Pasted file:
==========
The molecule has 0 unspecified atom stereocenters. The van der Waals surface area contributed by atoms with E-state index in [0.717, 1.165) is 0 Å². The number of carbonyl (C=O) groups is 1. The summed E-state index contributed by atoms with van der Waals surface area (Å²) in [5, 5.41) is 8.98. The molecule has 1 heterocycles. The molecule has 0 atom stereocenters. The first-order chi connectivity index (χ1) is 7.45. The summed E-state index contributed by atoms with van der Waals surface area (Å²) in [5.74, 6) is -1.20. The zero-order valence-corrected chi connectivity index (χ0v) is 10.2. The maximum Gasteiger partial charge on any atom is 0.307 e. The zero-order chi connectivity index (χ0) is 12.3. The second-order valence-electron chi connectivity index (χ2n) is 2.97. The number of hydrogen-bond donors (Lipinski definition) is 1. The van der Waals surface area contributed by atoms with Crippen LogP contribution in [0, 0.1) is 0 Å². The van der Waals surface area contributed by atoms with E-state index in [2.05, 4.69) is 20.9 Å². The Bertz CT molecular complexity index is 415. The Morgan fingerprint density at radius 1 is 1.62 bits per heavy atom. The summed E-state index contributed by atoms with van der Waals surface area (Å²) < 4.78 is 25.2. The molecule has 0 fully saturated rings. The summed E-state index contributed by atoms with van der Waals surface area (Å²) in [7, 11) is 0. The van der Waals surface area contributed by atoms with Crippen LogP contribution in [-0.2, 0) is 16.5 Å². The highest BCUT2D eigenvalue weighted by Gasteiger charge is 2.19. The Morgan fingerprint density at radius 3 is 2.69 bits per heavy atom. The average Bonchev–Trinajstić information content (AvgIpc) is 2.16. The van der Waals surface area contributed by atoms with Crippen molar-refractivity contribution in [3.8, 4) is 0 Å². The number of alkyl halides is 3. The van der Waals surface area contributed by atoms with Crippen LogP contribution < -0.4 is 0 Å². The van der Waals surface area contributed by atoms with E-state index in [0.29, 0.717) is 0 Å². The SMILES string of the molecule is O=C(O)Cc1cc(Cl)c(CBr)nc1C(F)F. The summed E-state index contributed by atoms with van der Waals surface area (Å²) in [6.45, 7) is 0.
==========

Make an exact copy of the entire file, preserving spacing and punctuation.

The molecule has 0 unspecified atom stereocenters. The van der Waals surface area contributed by atoms with E-state index in [0.717, 1.165) is 0 Å². The number of carbonyl (C=O) groups is 1. The summed E-state index contributed by atoms with van der Waals surface area (Å²) in [5, 5.41) is 8.98. The molecule has 1 heterocycles. The molecule has 0 atom stereocenters. The first-order chi connectivity index (χ1) is 7.45. The summed E-state index contributed by atoms with van der Waals surface area (Å²) in [5.74, 6) is -1.20. The zero-order valence-corrected chi connectivity index (χ0v) is 10.2. The maximum Gasteiger partial charge on any atom is 0.307 e. The zero-order chi connectivity index (χ0) is 12.3. The second-order valence-electron chi connectivity index (χ2n) is 2.97. The number of hydrogen-bond donors (Lipinski definition) is 1. The van der Waals surface area contributed by atoms with Crippen LogP contribution in [0, 0.1) is 0 Å². The van der Waals surface area contributed by atoms with E-state index in [2.05, 4.69) is 20.9 Å². The Bertz CT molecular complexity index is 415. The Morgan fingerprint density at radius 1 is 1.62 bits per heavy atom. The summed E-state index contributed by atoms with van der Waals surface area (Å²) < 4.78 is 25.2. The molecule has 0 fully saturated rings. The summed E-state index contributed by atoms with van der Waals surface area (Å²) in [7, 11) is 0. The van der Waals surface area contributed by atoms with Crippen LogP contribution in [-0.2, 0) is 16.5 Å². The highest BCUT2D eigenvalue weighted by Gasteiger charge is 2.19. The Morgan fingerprint density at radius 3 is 2.69 bits per heavy atom. The average Bonchev–Trinajstić information content (AvgIpc) is 2.16. The van der Waals surface area contributed by atoms with Crippen molar-refractivity contribution in [3.8, 4) is 0 Å². The number of alkyl halides is 3. The van der Waals surface area contributed by atoms with Crippen LogP contribution < -0.4 is 0 Å². The van der Waals surface area contributed by atoms with E-state index in [0.29, 0.717) is 0 Å². The SMILES string of the molecule is O=C(O)Cc1cc(Cl)c(CBr)nc1C(F)F. The summed E-state index contributed by atoms with van der Waals surface area (Å²) in [6.45, 7) is 0.